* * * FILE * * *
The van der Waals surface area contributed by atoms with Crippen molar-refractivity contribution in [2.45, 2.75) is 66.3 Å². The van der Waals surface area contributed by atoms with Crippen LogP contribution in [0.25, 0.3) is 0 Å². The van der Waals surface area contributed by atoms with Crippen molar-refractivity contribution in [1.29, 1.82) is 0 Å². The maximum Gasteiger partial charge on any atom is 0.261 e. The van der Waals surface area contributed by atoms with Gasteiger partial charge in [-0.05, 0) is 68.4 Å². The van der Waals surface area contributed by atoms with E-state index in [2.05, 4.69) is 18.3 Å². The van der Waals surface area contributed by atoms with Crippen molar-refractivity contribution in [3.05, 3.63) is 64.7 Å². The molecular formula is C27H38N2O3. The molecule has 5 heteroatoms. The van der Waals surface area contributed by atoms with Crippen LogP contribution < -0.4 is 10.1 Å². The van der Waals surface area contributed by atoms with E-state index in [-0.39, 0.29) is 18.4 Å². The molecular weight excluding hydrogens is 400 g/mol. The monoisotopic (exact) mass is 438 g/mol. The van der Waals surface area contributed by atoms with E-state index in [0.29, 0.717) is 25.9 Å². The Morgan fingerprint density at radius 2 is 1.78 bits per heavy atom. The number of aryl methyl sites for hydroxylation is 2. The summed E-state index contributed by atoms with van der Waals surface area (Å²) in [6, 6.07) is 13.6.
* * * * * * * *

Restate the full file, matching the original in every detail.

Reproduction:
The van der Waals surface area contributed by atoms with Crippen molar-refractivity contribution in [2.45, 2.75) is 66.3 Å². The van der Waals surface area contributed by atoms with Crippen LogP contribution in [0.25, 0.3) is 0 Å². The van der Waals surface area contributed by atoms with Crippen molar-refractivity contribution in [1.29, 1.82) is 0 Å². The maximum Gasteiger partial charge on any atom is 0.261 e. The van der Waals surface area contributed by atoms with Gasteiger partial charge in [-0.05, 0) is 68.4 Å². The van der Waals surface area contributed by atoms with E-state index in [2.05, 4.69) is 18.3 Å². The van der Waals surface area contributed by atoms with Crippen molar-refractivity contribution in [3.05, 3.63) is 64.7 Å². The molecular formula is C27H38N2O3. The molecule has 5 heteroatoms. The van der Waals surface area contributed by atoms with Crippen LogP contribution < -0.4 is 10.1 Å². The van der Waals surface area contributed by atoms with E-state index in [-0.39, 0.29) is 18.4 Å². The molecular weight excluding hydrogens is 400 g/mol. The monoisotopic (exact) mass is 438 g/mol. The van der Waals surface area contributed by atoms with E-state index in [0.29, 0.717) is 25.9 Å². The Morgan fingerprint density at radius 2 is 1.78 bits per heavy atom. The number of aryl methyl sites for hydroxylation is 2. The summed E-state index contributed by atoms with van der Waals surface area (Å²) in [6, 6.07) is 13.6.